Final US Troops in Afghanistan Find Silver Lining Amidst ‘Apocalyptic’ Scenes

© REUTERS / US ARMYU.S. Army Major General Chris Donahue, commander of the 82nd Airborne Division, steps on board a C-17 transport plane as the last U.S. service member to leave Hamid Karzai International Airport in Kabul, Afghanistan August 30, 2021 in a photograph taken using night vision optics
U.S. Army Major General Chris Donahue, commander of the 82nd Airborne Division, steps on board a C-17 transport plane as the last U.S. service member to leave Hamid Karzai International Airport in Kabul, Afghanistan August 30, 2021 in a photograph taken using night vision optics - Sputnik International, 1920, 02.09.2021
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When the US entered Afghanistan in 2001, the Taliban* had control of the government. While US forces were able to quickly oust the Islamist group, they were unable to quash their hold over the Afghan countryside. Now, as the US leaves, the Taliban are set to reclaim Afghanistan once again.
The last remaining US forces in Afghanistan could only describe the scenes surrounding their departure as “apocalyptic.”
The final US Air Force crew in Afghanistan contended with a rapidly approaching Taliban and a lack of the technological and logistical support that usually defines the American military.
As the US executed evacuations out of Kabul, pilots had the support of air traffic control and a network of lookouts tasked with preventing attacks. By their final night in Kabul, US forces had dwindled to the point that civilians were able to breach the perimeter in an attempt to board the aircraft.
However, the approach of the Taliban and lack of support hardly fazed the Air Force’s 816th Expeditionary Airlift Squadron as they went through their checklists and took off without suffering any injuries or casualties.
Air Force Lt. Col. Braden Coleman, the same man who described the departure as “apocalyptic,” was able to take pride in what he had accomplished in his final weeks in Afghanistan. 
"To see everybody step up to make this happen in the amount of time that it took to happen, to move 124,000 people out in less than three weeks. I mean, I couldn’t be prouder to be a C-17 pilot today," he said.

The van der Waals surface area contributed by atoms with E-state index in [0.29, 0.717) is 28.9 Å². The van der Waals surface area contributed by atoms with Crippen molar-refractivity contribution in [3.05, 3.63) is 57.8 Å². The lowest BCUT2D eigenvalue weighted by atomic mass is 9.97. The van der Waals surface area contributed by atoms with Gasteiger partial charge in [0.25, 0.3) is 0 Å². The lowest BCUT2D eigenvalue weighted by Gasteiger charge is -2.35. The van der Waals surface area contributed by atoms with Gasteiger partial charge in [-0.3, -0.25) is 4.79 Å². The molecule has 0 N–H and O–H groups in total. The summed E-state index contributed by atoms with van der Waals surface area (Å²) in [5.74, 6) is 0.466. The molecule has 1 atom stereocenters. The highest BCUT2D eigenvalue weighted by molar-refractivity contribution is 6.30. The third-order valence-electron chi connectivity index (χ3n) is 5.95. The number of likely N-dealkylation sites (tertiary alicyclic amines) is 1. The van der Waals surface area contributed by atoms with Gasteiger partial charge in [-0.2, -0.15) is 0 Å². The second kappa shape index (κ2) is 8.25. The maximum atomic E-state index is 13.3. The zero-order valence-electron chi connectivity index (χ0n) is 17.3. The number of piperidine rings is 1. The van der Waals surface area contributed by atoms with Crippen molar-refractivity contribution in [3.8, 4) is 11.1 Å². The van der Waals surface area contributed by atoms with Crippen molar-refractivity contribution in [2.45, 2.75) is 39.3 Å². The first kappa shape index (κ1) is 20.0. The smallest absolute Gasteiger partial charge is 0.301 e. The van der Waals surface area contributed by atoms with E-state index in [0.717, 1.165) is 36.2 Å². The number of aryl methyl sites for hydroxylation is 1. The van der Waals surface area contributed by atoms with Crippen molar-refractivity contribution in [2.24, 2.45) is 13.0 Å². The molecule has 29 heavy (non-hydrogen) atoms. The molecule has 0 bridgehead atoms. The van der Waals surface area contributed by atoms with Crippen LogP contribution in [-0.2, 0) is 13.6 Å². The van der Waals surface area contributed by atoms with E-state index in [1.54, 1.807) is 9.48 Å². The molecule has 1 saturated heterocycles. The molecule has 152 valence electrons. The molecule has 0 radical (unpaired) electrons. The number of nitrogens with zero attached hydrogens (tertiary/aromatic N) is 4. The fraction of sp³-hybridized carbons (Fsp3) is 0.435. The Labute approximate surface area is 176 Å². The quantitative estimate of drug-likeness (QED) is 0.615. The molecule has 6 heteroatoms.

After 20 years of trying to thwart the Taliban, they once again control Afghani politics. For Lt. Col. Braden Coleman and the US armed forces, it seems silver linings are all that remain of their time in Afghanistan. 
In the aftermath of Hurricane Ida, an American flag floats in a puddle of flood water Wednesday, Sept. 1, 2021, in Myrtle Grove, La.  - Sputnik International, 1920, 02.09.2021
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The US exit and subsequent evacuation from Afghanistan has divided the nation and seen President Joe Biden's popularity suffer tremendously. While the 124,000 people evacuated have been a point of pride for those on the ground, between 200 and 100 Americans, according to Secretary of State Antony Blinken, remain in the country along with countless Afghans who aided the US during their occupation. Now, those who wish to leave the country are at the mercy of the Taliban. The Biden administration is hoping that international pressure will protect those looking to leave the country from Taliban retribution. 
*The Taliban is a terrorist organisation banned by Russia and many other states.
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